Vitoria, golfing Mecca, or Golgotha of the ecologists/indignados?

Carlos links to an interesting story about the sodomy committed on Vitoria’s new slogan by some no doubt well-paid functionary, “donde el verde es capital” becoming, word for word, “where the green is capital.”

I think we can all agree that, in a miserable start to their meaningless year as European Green Capital, they have failed to communicate the idea of ecological commitment. But I wonder whether, as Martin Simonson suggests to El Correo, the result is likely to attract golfers. Surely if you wanted to puff the marvels of your putting green and fairways you’d need the plural, “where the greens are capital,” and for the audio version you’d call Terry Wogan.

In English I think it is generally true that “the [noun] is [adjective]” is used instead of “the [adjective] [noun]” in order to focus audience attention on the adjective. (Grandma experts may mutter about attributive and predicative position.) Classic imagined examples involving “capital”:

  • “You are aware,” asked Michael Gove of Paul Evans, “that the offence is capital?”
  • “The expenditure is all capital – this is a splendid gift to future generations,” said the Mayor of Vitoria as he cut the ribbon on a new 18-hole course adjoining his weekend residence.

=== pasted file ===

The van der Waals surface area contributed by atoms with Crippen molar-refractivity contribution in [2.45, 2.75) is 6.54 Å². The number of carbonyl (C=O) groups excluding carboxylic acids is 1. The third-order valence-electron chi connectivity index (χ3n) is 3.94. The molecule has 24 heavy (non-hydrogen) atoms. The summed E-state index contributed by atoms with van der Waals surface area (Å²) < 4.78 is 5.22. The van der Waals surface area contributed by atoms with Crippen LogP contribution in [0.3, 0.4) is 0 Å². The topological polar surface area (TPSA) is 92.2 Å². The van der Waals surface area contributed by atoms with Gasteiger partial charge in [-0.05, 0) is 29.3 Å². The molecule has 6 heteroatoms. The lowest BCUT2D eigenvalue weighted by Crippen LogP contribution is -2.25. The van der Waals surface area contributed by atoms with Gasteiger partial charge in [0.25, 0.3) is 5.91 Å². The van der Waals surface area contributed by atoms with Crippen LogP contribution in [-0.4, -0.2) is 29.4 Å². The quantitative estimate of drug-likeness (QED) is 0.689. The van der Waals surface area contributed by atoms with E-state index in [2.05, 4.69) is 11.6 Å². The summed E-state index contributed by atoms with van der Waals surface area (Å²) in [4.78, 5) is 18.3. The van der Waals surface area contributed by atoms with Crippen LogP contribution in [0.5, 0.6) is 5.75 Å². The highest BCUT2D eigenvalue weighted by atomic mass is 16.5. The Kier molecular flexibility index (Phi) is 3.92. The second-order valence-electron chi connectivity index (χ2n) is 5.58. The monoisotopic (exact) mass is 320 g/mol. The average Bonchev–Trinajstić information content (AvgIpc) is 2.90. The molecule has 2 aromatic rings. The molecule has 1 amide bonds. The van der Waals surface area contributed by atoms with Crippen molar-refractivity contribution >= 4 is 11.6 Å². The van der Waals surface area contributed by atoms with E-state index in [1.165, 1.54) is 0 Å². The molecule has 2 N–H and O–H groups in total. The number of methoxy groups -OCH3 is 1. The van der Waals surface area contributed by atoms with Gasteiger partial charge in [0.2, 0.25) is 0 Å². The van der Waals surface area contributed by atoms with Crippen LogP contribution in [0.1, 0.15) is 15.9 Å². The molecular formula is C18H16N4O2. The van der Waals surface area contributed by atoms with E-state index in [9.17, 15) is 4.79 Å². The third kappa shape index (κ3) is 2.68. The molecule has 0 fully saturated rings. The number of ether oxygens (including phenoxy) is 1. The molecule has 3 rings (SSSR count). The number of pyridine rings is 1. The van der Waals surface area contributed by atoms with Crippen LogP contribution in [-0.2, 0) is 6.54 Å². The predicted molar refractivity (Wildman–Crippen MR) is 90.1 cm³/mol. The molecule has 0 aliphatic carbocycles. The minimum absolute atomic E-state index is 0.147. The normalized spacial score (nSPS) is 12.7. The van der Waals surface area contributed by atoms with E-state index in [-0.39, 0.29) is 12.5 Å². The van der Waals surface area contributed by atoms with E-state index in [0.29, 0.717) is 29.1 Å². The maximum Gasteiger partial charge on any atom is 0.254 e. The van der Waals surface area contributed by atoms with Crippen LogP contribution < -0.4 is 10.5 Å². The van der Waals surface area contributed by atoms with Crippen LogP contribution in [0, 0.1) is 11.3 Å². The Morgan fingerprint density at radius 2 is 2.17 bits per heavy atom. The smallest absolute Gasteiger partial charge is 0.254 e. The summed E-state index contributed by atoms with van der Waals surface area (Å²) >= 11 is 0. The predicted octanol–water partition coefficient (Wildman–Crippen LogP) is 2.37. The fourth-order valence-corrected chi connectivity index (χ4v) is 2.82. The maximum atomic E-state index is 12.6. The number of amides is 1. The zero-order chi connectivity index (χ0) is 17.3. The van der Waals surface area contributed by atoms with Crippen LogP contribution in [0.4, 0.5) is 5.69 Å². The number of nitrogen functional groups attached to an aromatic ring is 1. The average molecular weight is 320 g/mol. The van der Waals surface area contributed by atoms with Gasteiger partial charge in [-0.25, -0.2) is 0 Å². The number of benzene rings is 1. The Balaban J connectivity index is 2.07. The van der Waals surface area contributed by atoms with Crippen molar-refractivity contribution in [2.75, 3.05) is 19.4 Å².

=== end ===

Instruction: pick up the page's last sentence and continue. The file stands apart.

Perhaps their message is that any English-speaking greenshirts who presume to occupy the Plaza de la Virgen Blanca or impede high-speed train line construction will in future be hung, drawn and quartered. And so say all of us.

I have no idea where Mariano Rajoy plans to save 30 billion euros, but genuine translators will surely be unaffected.

Curious times.

Similar posts

  • Perils untold
    When I was small I used to hang around a container port, hoping to be picked up by a passing pirate
  • Another maragato epic
    From near Astorga, a curious place where a receptionist is a telecoms engineer, and where death is the simplest of cures
  • Alternative etymology of “blah”
    Here’s one: blah (n.) “idle, meaningless talk,” 1918, probably echoic; the adj. meaning “bland, dull” is from 1919, perhaps infl. by
  • who cares if languages die out?
    From Sri Lanka’s Daily News: In a message to the first celebration [of International Mother Language Day in 2000] United Nations Secretary-General
  • Steakholders
    In comments, from the excellent Pueblo Girl, a not uncommon Spanglish eggcorn, and one previously much enjoyed in English too. For


Your email address will not be published. Required fields are marked *